Steering Wheel Restoration Part 1

Well, as a follow on from the last post, the rattle from the gear selector is still there, albeit a little less often.  At some stage I will have to remove the linkages from the transmission and see if I can tighten them up.

The steering wheel in the Cadillac has lots of cracks. which is pretty common for a car of this age.  The plastic shrinks over time, compounded by the inner steel rim which grows in the heat and shrinks in the cold.  I had considered sending the wheel to Pearlcraft for a full restoration however the prices are more than I am prepared to spend.  The results they get are spectacular, but with a single colour costing around $650 it’s not for me.

The wheel in the Cadillac is a two tone wheel with two shades of turquoise/green/blue.  It looks a bit ‘limp’ in my opinion as the colours are too similar.  Most of the other Cadillac colour combinations were a higher contrast which made them more interesting.

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The wheel definitely needs to be restored so I decided to restore the wheel myself.  The first step was to remove it from the car and strip it down.  This is pretty straight forward as I have done it a number of times.

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I did a lot of research on the web before starting – fortunately there is plenty of information out there.  The first step is to open up the cracks so you can fill them with putty. I tried using a cutting wheel in a Dremel type tool with a flexible shaft – this just melted the plastic and also smelt pretty bad.  I used a hacksaw blade instead to open up the cracks.  It became obvious that the slots were not big enough to be able to ensure I was able to push the filler in effectively.

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A number of the forum posts on the web stated that the most important part is to make sure you have an irregular shape so the putty can ‘key’ in to the crack and not fall out.  I used a carbide ball burr to open out the cracks and slots.  The shape of the ball cutter means that you are able to make the grooves larger at the bottom to ensure the filler is positively retained.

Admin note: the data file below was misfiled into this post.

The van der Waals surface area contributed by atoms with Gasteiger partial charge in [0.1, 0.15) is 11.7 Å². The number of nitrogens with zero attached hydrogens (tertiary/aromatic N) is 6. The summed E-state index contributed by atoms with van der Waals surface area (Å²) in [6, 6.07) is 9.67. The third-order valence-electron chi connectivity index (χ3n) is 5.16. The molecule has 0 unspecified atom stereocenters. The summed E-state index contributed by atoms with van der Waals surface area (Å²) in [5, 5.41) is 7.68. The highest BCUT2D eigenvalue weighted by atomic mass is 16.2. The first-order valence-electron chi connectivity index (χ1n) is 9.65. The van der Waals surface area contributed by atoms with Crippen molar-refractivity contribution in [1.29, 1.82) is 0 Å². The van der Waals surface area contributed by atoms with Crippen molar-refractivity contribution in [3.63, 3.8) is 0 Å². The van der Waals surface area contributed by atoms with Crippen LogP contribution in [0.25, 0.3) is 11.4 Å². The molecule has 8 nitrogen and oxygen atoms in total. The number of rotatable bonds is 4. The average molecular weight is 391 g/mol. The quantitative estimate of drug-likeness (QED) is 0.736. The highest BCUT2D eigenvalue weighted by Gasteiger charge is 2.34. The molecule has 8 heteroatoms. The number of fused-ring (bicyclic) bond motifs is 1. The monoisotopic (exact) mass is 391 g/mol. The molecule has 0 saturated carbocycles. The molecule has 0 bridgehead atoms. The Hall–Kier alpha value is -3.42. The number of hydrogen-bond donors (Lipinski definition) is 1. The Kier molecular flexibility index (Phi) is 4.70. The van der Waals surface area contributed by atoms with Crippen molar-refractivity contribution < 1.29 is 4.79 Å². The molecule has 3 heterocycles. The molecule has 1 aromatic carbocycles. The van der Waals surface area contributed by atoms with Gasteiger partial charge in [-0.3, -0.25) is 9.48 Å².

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I spent a total of about 3 hours working my way around the wheel.  I found that I needed to keep the burr moving so the plastic didn’t get too hot and start melting.  The end result is a steering wheel which has a lot of grooves cut in it.

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As you can see from the pictures above, the wheel has 50+ years of dirt and grime on it. so after grinding out the cracks I started to clean it.  I first tried using methylated spirits (rubbing alcohol for the Americans) with a scourer, however I was totally surprised to see that the plastic started going soft and sticky, like it was dissolving.  I guess the plastics in the late 50’s were rather primitive, but I never expected them to dissolve in alcohol.  I changed my approach and used a water based soap cleaner with a scourer.  I spent 15-20 minutes working around the wheel scrubbing the dirt and grime from it.

When I dried it off, the colour had changed!

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Now that it was clean I dried it off with compressed air.  A couple of the chrome rings were loose, so I used some super glue to fix them back in place.  Once the filler is added this will hold them in place however the super glue will make sure I don’t have to fiddle and fight with them while filling the cracks.

I hung the wheel it in the shed where it can stay for a couple of days to ensure it is totally dry before proceeding to the next step.  I am not sure how hard it is going to be to work with the chrome rings, but I am going to give it a go.  I believe Pearlcraft remove the rings and use metallic tape to re-create the effect.




2 thoughts on “Steering Wheel Restoration Part 1

  1. Great to hear you have taken on the steering wheel restoration project, but no surprise, as you indicated in a past blog, that you would get it done OR do it.
    I was thrilled to go for a ride with you in the Caddy over Christmas. Thanks for the experience.
    I was blown away with the finished product. The reliability, smooth running, sound and even suspension performance over speed humps and on the highway were impressive – especially after following the project blog and recalling details like fixing the rattle in the mufflers by performing ‘open muffler’ surgery!! Well done and thanks again
    Tim S


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